'Everything you do around bikes is amazing'

In an easy chair in the foyer of TNO's Utrecht office, I meet Nicholas ‘Nick’ F. Masino. He is President and Chief Executive Officer at Gwinnett Chamber of Commerce. So he is from Georgia (USA) and works in Metropolitan Area of Atlanta. The Gwinnett Chamber of Commerce is very important to the regional economy and has a large share of international business activity. Nick Masino is not alone: he has a delegation with him who are led throughout. Of course, in doing so, they also visit the EU's most competitive region: Utrecht.

2 June 2023 4 minutes

What are similarities between where you come from and this region?

Masino: “That question is extremely easy to answer: working together. You call that ‘tripple helix’, we just call it collaboration. Gwinnett Chamber of Commerce also plays an important role in that: we put different parties at the same table and say: let’s partner up! Let’s get on the same page! I also see that in Utrecht: this is an economically strong region and that is precisely because of the close-knit networks.”

What differences did you notice?

Masino: “I can’t believe how well you speak English. I heard about that, but English is really the second language here. That’s nice for me, but also ensures that companies can get a ‘soft landing’ here. I want to mention it because you think that is normal, but even in Europe it is not normal. In Italy I really have to do my best to distinguish English words through the heavy accent, and in Germany it is not normal to have a conversation in English either. Here it is: from young people to old people: you can ‘just’ speak English very well.

Anyway, you asked about the differences… I think connectivity is a very important one. When you get off the train, the buses are already there. And when you get off the bus, you get on the streetcar in no time. And the role of bicycles in that really stands out: we also have bike lanes, but they’re empty. Here you can cycle beautifully through the greenery and you’re fast too! I also notice that many people walk in the centre of Utrecht and get all the space they need. In terms of connectivity, we really could learn a thing or two from the Dutch.

At the risk of getting stuck in clichés: you are very direct. And I appreciate that enormously. You know where you stand. I have no idea how that came about, but I think it’s fairly unique. I think it’s already different in Germany and Belgium. For trade this is a big advantage: you can assume that what is said is what is meant. So you can get to deals together relatively quickly.”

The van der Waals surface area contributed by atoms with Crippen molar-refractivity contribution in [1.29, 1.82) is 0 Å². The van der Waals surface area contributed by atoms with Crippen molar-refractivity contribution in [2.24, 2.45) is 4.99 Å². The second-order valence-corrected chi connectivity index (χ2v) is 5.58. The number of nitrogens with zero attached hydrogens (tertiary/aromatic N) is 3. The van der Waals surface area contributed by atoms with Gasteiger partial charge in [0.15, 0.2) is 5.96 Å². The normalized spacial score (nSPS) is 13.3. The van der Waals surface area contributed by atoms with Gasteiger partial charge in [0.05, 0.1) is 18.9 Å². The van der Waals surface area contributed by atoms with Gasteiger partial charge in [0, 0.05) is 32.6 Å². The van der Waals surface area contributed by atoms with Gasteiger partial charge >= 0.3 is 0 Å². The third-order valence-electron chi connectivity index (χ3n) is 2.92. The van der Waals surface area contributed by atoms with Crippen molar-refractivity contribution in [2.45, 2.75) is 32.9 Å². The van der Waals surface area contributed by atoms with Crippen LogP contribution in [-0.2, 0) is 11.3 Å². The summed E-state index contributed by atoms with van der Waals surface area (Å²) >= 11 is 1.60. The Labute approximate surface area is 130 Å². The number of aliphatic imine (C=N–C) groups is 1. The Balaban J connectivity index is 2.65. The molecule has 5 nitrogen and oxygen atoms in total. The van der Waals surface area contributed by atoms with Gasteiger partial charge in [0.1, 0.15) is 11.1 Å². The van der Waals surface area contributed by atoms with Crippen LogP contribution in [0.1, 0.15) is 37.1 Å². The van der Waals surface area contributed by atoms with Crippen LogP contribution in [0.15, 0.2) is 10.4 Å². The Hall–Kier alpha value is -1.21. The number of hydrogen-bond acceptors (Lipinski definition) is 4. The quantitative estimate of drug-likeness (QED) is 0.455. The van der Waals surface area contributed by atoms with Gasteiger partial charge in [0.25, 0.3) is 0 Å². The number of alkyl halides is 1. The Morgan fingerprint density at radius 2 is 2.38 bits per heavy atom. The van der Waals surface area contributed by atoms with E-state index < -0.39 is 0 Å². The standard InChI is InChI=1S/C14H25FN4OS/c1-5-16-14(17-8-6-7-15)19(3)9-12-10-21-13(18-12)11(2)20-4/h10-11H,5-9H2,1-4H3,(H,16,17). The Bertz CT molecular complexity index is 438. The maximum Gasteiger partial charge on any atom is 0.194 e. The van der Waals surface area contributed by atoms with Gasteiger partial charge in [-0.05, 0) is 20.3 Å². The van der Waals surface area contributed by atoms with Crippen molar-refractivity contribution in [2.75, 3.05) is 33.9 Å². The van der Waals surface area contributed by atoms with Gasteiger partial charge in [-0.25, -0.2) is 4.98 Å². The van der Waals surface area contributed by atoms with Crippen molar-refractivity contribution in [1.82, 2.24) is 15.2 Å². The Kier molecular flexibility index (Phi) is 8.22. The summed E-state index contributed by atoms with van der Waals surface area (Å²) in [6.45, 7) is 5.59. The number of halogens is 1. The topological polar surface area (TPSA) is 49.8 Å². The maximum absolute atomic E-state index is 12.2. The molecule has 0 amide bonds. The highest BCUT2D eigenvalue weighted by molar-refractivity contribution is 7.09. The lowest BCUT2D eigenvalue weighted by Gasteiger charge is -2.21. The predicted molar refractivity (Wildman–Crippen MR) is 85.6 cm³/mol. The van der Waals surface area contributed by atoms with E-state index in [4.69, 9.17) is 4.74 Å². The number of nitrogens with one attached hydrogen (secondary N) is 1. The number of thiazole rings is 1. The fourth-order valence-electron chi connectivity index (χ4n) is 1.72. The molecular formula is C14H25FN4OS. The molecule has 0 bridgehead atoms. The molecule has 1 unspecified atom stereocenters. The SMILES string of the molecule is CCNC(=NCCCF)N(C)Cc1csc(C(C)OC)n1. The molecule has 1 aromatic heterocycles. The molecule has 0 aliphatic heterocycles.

Take a moment to go over today’s program. Where have you been and what are you taking with you?

Masino: “It was a long day with many impressions. We started at the city office. There we talked about finding talent for technical jobs in the region. A great system has been set up for this that is already bearing fruit. We also learned about the Utrecht Welcome Center. Several companies or institutions claim to be a ‘one stop shop’, but this is the real deal. Usually in practice, for example as an expat, you still have to knock on several counters. Now you don’t. And that’s unique. If you are a new resident you can register in one and the same place, arrange housing, day-care for your child and see what job suits you best.

In addition, we visited Dotslash (pictured). A location on the edge of the city where several buildings have been renovated and prepared to welcome startups. Jelle Drijver (pictured) explained how this has really become a hotbed for innovation. There we also got to meet Fentener van Vlissingen. Finally, we had a tour of the Utrecht Science Park.”

What was your highlight?

Masino: “I thought it was very special to meet Mr. Fentener van Vlissingen. Also someone who, despite his status, can be very direct. I like that, because it also allows me to ask what I want. Van Vlissingen is very approachable, smart and humble. I find it really impressive what he has done, in the Netherlands and in America. He also has a home in Atlanta. Besides Utrecht, he is also at home with us. I met him about 12 years ago, that was already very special. Of course it is extra special that I was able to meet him again.”

What do you think of where you are now, the Utrecht Science Park?

Masino: “The Utrecht Science Park is great! Here you see not only university buildings, but also hospitals, research facilities and the private sector. I would call this a ‘centre of excellence’: everything comes together here. And the way this happens is, again, breath-taking: roads, railroads, bike lanes… Again: everything you do here around ‘the bicycle’ is special: here I really see thousands of bicycles, precisely because Utrecht literally gives ‘priority’ to the bicycle.”

Nicholas Masino concludes: “Next time I would love to bring companies here as well. To also give them a taste of the welcoming climate for entrepreneurs, Dutch people who do think very differently. Then we’ll make a tour by bike!”

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